Because of that, he claims that Pennsylvania State Act 21 that authorizes treatment for individuals suffering from a mental health abnormality or personality disorder, is unconstitutional.
The man, who is now in his 20s, was initially placed in a treatment facility at age 14 after the Huntingdon County Juvenile Court found that he had committed involuntary deviate sexual intercourse with a child and provided false reports of the incident to law enforcement.
While in treatment, he committed additional sexual offenses, and when he turned 20 years old, he was declared a sexually violent delinquent child and was placed in the Sexual Responsibility Treatment Program at Torrance State Hospital in Westmoreland County.
His placement requires an annual hearing by the court, and after several recent reviews, the man, who is referred to only by his initials in court documents, appealed the court orders that keep him confined.
Each order stated that he was to remain confined for an additional year.
Last week, the Pennsylvania Superior Court rejected his latest appeal, which he filed after a July 31, 2020, review hearing.
A member of the state’s Sexual Offender Assessment Board, and a clinical director at Torrance State Hospital both testified that the man continued to engage in inappropriate conduct, and that his recently lowered treatment level reflected his latest problems.
After the hearing, Senior Judge Stewart L. Kurtz of Huntingdon County authorized his placement for another year.
Defense attorney Wayne E. Bradburn Jr. of State College argued in the appeal to the Superior Court that Act 21 is unconstitutional.
Had the man been confined as the result of being convicted of a crime, he would know when he was eventually eligible for release, the defense stated.
But under Act 21, the man could be confined his entire life, which, the defense contended, is unconstitutional “in a criminal context.”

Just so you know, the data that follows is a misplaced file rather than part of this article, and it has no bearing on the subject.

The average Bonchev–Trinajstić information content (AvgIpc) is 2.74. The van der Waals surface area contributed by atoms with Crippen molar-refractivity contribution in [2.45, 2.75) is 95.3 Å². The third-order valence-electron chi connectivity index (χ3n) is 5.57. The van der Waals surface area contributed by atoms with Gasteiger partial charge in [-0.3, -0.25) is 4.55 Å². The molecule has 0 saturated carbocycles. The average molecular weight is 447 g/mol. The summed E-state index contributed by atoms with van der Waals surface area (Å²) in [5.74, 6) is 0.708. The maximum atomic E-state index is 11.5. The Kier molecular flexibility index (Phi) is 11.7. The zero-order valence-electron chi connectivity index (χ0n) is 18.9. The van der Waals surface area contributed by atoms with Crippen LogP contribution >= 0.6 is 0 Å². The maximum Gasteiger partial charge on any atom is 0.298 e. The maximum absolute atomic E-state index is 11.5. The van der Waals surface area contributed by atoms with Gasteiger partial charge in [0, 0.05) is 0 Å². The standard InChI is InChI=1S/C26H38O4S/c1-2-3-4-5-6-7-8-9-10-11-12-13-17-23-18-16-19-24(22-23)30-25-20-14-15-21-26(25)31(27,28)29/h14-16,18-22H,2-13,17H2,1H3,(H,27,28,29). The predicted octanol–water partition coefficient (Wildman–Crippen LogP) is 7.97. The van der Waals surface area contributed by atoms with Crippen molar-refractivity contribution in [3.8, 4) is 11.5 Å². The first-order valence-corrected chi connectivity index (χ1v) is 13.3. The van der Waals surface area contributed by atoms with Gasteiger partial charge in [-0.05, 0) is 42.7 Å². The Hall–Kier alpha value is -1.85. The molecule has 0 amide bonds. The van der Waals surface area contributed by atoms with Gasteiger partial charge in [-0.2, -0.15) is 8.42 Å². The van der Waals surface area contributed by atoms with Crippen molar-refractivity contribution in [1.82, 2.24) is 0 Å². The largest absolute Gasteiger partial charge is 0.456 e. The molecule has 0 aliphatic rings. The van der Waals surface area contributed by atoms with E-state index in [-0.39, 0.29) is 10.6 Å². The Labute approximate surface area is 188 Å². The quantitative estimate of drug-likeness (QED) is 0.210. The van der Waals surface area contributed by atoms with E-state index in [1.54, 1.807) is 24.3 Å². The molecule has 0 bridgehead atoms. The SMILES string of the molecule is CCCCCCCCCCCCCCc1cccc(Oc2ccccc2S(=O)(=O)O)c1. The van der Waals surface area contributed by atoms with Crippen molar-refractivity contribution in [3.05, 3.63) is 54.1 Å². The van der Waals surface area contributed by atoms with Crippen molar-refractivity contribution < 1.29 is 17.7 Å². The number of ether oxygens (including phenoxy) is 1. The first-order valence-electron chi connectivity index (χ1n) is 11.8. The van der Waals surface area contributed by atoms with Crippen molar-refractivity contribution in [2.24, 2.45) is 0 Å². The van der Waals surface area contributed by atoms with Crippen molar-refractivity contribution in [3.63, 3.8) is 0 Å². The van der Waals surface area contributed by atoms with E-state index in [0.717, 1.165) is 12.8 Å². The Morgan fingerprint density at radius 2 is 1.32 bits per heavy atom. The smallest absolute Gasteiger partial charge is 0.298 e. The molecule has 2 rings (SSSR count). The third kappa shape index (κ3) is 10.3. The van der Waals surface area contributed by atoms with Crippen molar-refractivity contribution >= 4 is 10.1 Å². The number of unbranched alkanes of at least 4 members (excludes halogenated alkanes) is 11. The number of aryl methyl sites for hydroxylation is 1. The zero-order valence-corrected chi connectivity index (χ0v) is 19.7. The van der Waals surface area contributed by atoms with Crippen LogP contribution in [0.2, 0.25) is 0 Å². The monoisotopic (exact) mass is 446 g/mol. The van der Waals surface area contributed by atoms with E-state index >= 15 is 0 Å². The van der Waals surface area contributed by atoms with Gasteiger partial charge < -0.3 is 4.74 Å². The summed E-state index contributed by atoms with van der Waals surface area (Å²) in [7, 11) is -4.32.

The prosecution, led by Huntingdon County Assistant District Attorney Julia B. Wilt, responded by arguing the defense “is confusing the purposes to be served by the criminal justice system — which seeks to deter and punish criminal behavior — and (the man’s) commitment under Act 21, whose purpose is to treat his mental health abnormality and personality disorder while protecting the public.”
In an opinion written by Superior Court Judge Dan Pellegrini, the Superior Court refused to address the defense argument that had the man been sentenced criminally, he would have faced a lesser time in confinement.
The Pellegrini opinion stated this was “speculative” on the part of the defense, noting that he could still be committed for treatment after completing a prison term.
“We decline to address this speculative claim,” Pellegrini stated in the opinion that was joined by judges Mary P. Murray and Maria McLaughlin.
In addressing the constitutionality issue, the opinion referred to a 2020 Pennsylvania Supreme Court ruling that found Act 21 is not punitive, like a prison sentence.
Its primary aim, the Supreme Court opinion explained, is to protect the public by providing treatment to sexually violent individuals.
The Pellegrini opinion then stated (in view of the 2020 decision), “We decline … to impose limits on how long an individual can spend in treatment to satisfy Act 21’s purpose.”
The Superior Court, in reviewing the case, stated that man was initially adjudicated a delinquent in 2013 when he was 14 years old.
In 2018, he was declared a sexually violent delinquent child and was committed to Torrance.
That year, he appealed his commitment in which he argued Act 21 was punitive because it allowed confinement based on “clear and convincing evidence,” a lower standard than the one used in criminal cases, which is “beyond a reasonable doubt.”
The Superior Court on July 23, 2020, upheld the county judge’s order continuing the man’s treatment based on the April 1, 2020, Supreme Court opinion.
The Supreme Court ruling indicated Act 21 protects the public from violent sexual predators, “who have never been convicted of a crime, but are subject to the statutory restrictions because they are dangerously mentally ill.”
The state’s highest court concluded that Act 21 “does not constitute criminal punishment.”
Based on that conclusion, the Superior Court panel upheld Kurtz’s most recent order of confining the man to Torrance for ongoing treatment.